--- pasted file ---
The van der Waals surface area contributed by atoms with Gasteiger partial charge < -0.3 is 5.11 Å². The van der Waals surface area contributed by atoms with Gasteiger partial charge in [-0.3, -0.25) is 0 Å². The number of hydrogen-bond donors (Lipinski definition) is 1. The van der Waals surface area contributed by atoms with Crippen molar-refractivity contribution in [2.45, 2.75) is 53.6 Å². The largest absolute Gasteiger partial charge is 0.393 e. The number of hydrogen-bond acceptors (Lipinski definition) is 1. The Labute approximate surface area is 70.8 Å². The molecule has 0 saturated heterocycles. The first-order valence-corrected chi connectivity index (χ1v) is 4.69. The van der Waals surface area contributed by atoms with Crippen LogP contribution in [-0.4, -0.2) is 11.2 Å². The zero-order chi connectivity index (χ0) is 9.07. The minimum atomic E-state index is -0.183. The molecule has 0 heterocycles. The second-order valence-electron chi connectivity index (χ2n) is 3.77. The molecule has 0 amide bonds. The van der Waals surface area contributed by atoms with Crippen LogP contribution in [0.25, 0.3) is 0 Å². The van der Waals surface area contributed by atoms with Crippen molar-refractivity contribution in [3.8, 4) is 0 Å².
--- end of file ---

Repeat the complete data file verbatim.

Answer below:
The van der Waals surface area contributed by atoms with Gasteiger partial charge < -0.3 is 5.11 Å². The van der Waals surface area contributed by atoms with Gasteiger partial charge in [-0.3, -0.25) is 0 Å². The number of hydrogen-bond donors (Lipinski definition) is 1. The van der Waals surface area contributed by atoms with Crippen molar-refractivity contribution in [2.45, 2.75) is 53.6 Å². The largest absolute Gasteiger partial charge is 0.393 e. The number of hydrogen-bond acceptors (Lipinski definition) is 1. The Labute approximate surface area is 70.8 Å². The molecule has 0 saturated heterocycles. The first-order valence-corrected chi connectivity index (χ1v) is 4.69. The van der Waals surface area contributed by atoms with Crippen LogP contribution in [-0.4, -0.2) is 11.2 Å². The zero-order chi connectivity index (χ0) is 9.07. The minimum atomic E-state index is -0.183. The molecule has 0 heterocycles. The second-order valence-electron chi connectivity index (χ2n) is 3.77. The molecule has 0 amide bonds. The van der Waals surface area contributed by atoms with Crippen LogP contribution in [0.25, 0.3) is 0 Å². The van der Waals surface area contributed by atoms with Crippen molar-refractivity contribution in [3.8, 4) is 0 Å².